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3 definitions found
 for Bee hawk
From The Collaborative International Dictionary of English v.0.48 :

  Honey \Hon"ey\ (h[u^]n"[y^]), n. [OE. honi, huni, AS. hunig;
     akin to OS. honeg, D. & G. honig, OHG. honag, honang, Icel.
     hunang, Sw. h[*a]ning, Dan. honning, cf. Gr. ko`nis dust,
     Skr. ka[.n]a grain.]
     1. A sweet viscid fluid, esp. that collected by bees from
        flowers of plants, and deposited in the cells of the
        honeycomb.
        [1913 Webster]
  
     2. That which is sweet or pleasant, like honey.
        [1913 Webster]
  
              The honey of his language.            --Shak.
        [1913 Webster]
  
     3. Sweet one; -- a term of endearment. --Chaucer.
        [1913 Webster]
  
              Honey, you shall be well desired in Cyprus. --Shak.
        [1913 Webster]
  
     Note: Honey is often used adjectively or as the first part of
           compound; as, honeydew or honey dew; honey guide or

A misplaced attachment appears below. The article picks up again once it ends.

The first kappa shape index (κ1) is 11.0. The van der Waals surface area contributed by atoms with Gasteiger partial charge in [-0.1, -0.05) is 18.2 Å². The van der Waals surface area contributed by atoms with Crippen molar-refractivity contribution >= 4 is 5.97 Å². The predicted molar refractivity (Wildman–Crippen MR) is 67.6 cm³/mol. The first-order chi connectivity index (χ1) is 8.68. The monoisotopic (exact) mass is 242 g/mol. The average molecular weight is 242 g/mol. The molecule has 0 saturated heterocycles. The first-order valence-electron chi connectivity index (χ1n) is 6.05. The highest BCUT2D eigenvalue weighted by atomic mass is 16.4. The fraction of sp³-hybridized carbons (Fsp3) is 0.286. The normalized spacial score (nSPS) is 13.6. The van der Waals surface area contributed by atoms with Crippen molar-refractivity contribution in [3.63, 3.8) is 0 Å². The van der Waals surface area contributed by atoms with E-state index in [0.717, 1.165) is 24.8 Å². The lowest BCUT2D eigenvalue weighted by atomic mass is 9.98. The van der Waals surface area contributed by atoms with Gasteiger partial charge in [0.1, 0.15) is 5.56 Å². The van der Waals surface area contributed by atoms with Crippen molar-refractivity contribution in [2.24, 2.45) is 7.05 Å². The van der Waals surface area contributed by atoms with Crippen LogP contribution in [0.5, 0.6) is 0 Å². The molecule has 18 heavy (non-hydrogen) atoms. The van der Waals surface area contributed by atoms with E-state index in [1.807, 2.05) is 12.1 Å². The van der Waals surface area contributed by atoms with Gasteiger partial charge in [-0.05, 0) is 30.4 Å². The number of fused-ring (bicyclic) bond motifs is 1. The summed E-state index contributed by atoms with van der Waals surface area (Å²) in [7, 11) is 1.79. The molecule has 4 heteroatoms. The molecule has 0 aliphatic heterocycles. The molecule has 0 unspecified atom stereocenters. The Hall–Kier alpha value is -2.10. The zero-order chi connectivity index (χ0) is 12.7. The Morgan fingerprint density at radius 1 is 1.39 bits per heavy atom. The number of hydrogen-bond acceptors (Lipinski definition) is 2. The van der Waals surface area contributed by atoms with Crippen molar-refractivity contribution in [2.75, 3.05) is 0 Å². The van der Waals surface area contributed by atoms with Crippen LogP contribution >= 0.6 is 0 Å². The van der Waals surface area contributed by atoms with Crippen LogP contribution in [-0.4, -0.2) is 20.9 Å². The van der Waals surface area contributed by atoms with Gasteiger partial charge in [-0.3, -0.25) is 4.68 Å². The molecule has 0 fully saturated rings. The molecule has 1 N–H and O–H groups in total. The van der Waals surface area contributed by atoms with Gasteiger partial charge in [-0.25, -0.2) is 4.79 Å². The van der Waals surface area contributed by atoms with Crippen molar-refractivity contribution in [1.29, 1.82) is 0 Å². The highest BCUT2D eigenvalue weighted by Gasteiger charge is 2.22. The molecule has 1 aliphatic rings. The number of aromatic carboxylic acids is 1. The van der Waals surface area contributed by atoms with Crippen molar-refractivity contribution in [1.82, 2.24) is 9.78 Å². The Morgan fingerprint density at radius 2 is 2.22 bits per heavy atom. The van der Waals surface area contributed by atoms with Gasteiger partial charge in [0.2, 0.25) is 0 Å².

honeyguide; honey locust or honey-locust.
           [1913 Webster]
  
     Honey+ant+(Zool.),+a+small+ant+({Myrmecocystus+melliger">Honey ant (Zool.), a small ant ({Myrmecocystus melliger),
        found in the Southwestern United States, and in Mexico,
        living in subterranean formicares. There are larger and
        smaller ordinary workers, and others, which serve as
        receptacles or cells for the storage of honey, their
        abdomens becoming distended to the size of a currant.
        These, in times of scarcity, regurgitate the honey and
        feed the rest.
  
     Honey badger (Zool.), the ratel.
  
     Honey bear. (Zool.) See Kinkajou.